Girls of Gangyap – Making a Mark!

Tucked away in a corner of Sikkim, one of India’s most picturesque states is the tiny village of Gangyap, which translated to English means “Behind the Hills”. Otherwise gone unnoticed, Gangyap is making headlines and creating news for its 16 member all woman basketball team, which is clinching trophies and gathering accolades across the country.

The team captain, Nima Doma Bhutia, plays alongside fifteen other women, all of whom are students of Eklavya Model Residential School (EMRS) for tribal children, which is funded by the Ministry of Tribal Affairs, Government of India. The school, headed by the players’ coach Principal Sidharth Yonzone, is the first of its kind to provide quality education for poor tribal children from Sikkim’s remote areas. Typically, the students belong to economically deprived families where gathering wood, milking the cows and cutting the fodder for livestock feeding consume most of their days’ work.

Basketball has given them a new lease of life, and the girls made their own basketball court from broken stone chips and cement. In 2011 and 2012, Nima Doma Bhutia clinched the Most Valuable Player Award and the EMRS Gangyap team won the National Championships in 2011 and 1st runner up award in 2012.

At Centre for Social Research, we have always been big supporters of women’s sports. Our strong belief is that encouraging women in sports is a very significant way of empowering them. Here, we would like to point out that the infrastructure and facilities provided to sportspersons must be bettered for us create many more successful sporting, male and female, world champions. As per a report published by the National University of Educational Planning and Administration, only 63 per cent of primary schools and 66 per cent of upper primary schools had playgrounds. If all schools, including secondary and senior secondary schools, are taken into account, only 60 per cent had playgrounds. Lack of proper training, poor infrastructure, neglecting sports in school curricula, and a culturally ingrained apathy and ignorance towards sportspersons, is stopping us from being a superpower, in more ways than one.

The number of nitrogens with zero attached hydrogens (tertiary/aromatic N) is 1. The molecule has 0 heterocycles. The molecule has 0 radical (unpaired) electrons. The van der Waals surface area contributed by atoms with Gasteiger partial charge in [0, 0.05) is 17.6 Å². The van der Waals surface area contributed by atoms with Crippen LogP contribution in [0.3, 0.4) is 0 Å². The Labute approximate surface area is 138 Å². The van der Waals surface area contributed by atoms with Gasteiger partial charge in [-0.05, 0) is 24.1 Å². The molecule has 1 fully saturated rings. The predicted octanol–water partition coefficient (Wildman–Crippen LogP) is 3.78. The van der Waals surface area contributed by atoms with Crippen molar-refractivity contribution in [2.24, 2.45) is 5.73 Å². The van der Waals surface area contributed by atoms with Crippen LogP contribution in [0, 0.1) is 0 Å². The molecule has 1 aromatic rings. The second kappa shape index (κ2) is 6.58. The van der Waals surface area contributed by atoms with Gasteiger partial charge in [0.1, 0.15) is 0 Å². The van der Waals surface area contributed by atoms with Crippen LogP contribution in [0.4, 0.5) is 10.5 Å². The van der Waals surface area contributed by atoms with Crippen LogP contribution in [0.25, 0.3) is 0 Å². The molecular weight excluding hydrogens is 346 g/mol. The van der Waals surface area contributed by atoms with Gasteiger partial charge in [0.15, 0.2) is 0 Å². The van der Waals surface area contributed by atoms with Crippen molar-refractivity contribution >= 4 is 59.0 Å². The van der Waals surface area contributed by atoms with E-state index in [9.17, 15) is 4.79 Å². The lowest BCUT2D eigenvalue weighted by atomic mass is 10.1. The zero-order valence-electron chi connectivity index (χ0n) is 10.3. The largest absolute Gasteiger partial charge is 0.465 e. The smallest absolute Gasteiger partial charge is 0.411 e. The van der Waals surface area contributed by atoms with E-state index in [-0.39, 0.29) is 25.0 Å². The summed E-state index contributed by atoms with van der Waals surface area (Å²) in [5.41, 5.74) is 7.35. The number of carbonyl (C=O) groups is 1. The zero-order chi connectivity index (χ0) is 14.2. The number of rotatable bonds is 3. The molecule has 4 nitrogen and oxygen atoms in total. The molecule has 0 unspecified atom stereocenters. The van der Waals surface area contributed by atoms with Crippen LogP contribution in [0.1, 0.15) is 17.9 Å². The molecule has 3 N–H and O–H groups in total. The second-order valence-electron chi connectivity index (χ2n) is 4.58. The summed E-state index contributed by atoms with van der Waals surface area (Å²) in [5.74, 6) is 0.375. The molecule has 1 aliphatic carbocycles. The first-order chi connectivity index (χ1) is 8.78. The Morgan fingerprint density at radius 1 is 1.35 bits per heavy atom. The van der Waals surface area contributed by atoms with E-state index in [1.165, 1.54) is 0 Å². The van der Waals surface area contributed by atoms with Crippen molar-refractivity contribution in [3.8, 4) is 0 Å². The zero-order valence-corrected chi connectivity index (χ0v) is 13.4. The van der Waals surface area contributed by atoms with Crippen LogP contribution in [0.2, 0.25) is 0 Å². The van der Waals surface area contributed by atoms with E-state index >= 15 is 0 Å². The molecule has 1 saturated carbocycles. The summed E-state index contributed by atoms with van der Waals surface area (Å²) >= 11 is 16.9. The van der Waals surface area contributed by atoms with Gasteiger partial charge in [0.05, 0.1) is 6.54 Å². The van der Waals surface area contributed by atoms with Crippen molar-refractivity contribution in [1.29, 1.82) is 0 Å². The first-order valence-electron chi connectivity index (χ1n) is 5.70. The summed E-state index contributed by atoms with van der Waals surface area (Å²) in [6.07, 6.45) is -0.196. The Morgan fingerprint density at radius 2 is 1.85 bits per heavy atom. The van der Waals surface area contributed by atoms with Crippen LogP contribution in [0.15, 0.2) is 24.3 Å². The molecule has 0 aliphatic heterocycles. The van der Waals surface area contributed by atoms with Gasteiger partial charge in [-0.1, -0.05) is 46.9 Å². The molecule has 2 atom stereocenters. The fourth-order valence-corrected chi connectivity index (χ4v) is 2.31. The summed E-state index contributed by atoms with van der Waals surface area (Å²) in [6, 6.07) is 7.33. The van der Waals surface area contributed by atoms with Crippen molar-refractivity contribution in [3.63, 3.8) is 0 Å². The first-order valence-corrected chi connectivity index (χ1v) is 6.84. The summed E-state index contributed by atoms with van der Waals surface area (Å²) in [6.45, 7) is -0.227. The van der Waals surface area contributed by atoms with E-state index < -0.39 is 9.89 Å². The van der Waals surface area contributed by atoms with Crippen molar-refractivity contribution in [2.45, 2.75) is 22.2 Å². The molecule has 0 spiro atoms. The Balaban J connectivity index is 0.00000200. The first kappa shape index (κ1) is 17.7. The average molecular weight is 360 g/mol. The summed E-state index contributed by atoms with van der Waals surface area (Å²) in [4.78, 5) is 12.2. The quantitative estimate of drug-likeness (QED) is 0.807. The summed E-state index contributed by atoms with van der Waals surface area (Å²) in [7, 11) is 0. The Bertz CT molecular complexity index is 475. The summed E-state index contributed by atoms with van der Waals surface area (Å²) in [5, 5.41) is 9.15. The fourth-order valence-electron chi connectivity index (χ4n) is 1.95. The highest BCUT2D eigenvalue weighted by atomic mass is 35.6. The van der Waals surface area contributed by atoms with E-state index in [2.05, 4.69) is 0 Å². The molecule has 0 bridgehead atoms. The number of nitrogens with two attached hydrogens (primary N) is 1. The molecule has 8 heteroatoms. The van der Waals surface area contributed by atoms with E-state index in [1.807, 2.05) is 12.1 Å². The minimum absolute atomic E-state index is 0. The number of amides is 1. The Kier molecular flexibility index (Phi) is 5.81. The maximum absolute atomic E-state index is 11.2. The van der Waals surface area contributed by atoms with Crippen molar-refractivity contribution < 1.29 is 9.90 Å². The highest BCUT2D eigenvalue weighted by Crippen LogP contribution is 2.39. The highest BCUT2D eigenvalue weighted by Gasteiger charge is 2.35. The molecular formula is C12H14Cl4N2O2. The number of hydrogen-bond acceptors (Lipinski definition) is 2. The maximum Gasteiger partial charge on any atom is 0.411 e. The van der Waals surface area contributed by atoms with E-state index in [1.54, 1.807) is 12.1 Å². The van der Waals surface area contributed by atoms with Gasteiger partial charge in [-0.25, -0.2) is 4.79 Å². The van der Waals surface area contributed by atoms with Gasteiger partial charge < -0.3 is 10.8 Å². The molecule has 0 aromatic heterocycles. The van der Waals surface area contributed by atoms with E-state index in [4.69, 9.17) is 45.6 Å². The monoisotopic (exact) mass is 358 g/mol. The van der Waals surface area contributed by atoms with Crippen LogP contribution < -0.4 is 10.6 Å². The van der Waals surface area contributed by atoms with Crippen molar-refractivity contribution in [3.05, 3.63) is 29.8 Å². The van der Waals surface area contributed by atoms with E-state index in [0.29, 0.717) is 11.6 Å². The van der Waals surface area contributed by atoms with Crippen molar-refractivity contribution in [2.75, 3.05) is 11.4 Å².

In such a climate, we applaud the efforts of not only the girls, but also of the Principal, whose initiative of bringing sports to the tribal girls. We hope to see the Girls of Gangyap reach great heights, and that more such efforts are taken up across the country.